PAUL RICHARD GALLAGHER, Secretary for Foreign Relations of the Holy See, said focusing on people meant not only protecting them from heinous crimes but also placing them above all national and geopolitical interests. It also meant safeguarding their dignity, human rights and fundamental freedoms, especially the rights to life and freedom of religion from which all other rights flowed and which provided the common foundation for peace, security and human development.
He went on to say that the 2030 Agenda and the Paris Agreement on climate change were effective measures to eradicate the evils and indignities faced by many today. Pope Francis had called the Agenda an “important sign of hope”, but also had pressed the world to ensure that the legal commitments of that accord and others were fulfilled. Compliance with such instruments could help countries work together for peace and avoid the “dangerous game” of exchanging threats.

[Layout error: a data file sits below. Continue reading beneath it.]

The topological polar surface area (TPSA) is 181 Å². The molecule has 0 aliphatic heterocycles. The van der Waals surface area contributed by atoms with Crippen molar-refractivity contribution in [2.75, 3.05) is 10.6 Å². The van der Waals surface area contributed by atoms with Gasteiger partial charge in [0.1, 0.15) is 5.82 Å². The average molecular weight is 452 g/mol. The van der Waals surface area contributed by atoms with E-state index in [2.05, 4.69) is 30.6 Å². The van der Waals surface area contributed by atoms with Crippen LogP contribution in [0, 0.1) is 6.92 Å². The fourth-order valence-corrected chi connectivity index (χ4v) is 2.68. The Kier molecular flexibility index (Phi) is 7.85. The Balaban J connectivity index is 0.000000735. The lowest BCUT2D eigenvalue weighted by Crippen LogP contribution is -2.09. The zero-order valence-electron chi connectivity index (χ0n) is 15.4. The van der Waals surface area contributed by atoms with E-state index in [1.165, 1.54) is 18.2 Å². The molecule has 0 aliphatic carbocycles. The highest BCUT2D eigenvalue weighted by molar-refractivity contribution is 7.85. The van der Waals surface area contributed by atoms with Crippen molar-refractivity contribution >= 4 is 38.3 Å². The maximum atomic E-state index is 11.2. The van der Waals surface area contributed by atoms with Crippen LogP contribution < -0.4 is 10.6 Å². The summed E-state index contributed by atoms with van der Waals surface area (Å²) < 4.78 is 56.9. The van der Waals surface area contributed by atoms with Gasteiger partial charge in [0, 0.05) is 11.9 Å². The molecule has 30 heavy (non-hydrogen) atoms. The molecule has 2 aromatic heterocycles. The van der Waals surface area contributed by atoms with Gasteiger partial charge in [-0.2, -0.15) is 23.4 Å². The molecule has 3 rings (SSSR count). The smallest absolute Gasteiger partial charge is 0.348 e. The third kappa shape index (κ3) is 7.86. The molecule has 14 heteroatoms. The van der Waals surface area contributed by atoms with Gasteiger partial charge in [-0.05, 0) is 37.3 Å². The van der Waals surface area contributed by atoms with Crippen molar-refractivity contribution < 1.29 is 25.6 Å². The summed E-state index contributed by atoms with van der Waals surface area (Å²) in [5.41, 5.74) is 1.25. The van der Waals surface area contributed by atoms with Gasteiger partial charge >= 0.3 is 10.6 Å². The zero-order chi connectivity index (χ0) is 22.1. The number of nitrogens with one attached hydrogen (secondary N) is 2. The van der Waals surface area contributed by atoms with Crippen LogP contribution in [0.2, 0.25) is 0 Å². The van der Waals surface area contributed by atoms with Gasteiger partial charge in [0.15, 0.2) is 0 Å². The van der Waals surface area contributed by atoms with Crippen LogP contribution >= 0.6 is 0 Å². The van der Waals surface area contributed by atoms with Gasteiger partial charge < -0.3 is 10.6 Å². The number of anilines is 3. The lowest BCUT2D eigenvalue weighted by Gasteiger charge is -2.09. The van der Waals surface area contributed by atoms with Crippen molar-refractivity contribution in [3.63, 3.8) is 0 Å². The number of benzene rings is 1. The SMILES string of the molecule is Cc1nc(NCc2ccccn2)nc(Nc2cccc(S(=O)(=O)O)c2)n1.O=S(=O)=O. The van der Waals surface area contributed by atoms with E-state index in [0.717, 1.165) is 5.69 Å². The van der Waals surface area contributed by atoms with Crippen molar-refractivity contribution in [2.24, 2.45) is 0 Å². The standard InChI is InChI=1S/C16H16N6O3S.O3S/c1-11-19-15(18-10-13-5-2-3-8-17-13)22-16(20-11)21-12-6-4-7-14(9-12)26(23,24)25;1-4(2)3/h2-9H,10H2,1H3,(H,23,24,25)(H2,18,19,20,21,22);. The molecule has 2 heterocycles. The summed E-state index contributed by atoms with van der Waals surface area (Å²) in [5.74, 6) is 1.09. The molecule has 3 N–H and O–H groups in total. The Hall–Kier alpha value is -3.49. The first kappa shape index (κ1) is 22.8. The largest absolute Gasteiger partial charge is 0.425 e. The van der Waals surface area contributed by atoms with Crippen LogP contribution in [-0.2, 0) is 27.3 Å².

Environmental degradation must be urgently addressed, he said, stressing: “Any harm done to the environment is harm done to humanity, of today and tomorrow.” While voicing support for efforts to facilitate obligations under the responsibility to protect concept, he said without a legal framework and respect for the rule of law, application of that principle would not be feasible. Voicing concern over the situations in Yemen, Syria and Venezuela, among other places, and describing corruption and terrorism as other challenges to be addressed, he said that ultimately, people could only be protected if there was durable peace. Lamenting the situations of migrants and refugees fleeing war and other challenges in Nigeria, Myanmar and Somalia, he reiterated Pope Francis’ call on countries to welcome, protect and integrate people fleeing such adverse conditions. There was also a need to address the causes forcing people to leave, including persecution and both economic and environmental hardship.